No. 12: Fall 1980
The variation of the gravitational constant, G, with time would not be considered seriously were it not for the surprising coincidence of two enormous dimensionless numbers:
(1) The ratio of the electrical to gravitational force between the electron and the proton in a hydrogen atom; and (2) The ratio of the age of the universe and the atomic unit of time.
If these two ratios are truly equal, then G must decrease with time.
Beyond the unstable feeling one gets, there is nothing in physics or cosmology to discourage a belief in time-varying gravity. Indeed, some as-tronomical data weakly support the idea. It is geophysics, though, where one finds strong evidence. Measurements of the decreasing length of the day and the expansion of the earth give about the same value for a decreasing G -- after other contributing factors have been eliminated.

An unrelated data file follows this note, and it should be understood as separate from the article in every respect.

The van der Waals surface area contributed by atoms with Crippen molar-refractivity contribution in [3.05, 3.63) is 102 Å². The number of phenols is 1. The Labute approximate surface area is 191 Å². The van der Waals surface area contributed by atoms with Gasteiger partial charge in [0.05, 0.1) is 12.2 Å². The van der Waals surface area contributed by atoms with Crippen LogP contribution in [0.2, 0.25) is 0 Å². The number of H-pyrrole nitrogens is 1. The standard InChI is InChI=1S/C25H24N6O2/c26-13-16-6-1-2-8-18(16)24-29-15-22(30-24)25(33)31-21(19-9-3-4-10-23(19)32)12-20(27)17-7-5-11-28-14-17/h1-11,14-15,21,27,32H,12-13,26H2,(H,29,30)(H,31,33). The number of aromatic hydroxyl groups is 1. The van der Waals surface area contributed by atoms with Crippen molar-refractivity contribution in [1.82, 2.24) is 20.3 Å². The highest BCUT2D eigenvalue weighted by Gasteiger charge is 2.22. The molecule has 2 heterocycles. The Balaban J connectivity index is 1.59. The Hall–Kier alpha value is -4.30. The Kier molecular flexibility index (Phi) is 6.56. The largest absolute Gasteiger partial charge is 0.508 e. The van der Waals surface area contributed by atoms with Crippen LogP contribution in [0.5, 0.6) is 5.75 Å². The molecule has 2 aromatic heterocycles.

An interesting consequence of all this is that astrophysical theory seems to require that a decreasing G be balanced by increasing mass. Experiments are now underway to detect the continual creation of mass in terrestrial objects.
(Wesson, Paul S.; "Does Gravity Change with Time?" Physics Today, 33:32, July 1980.)
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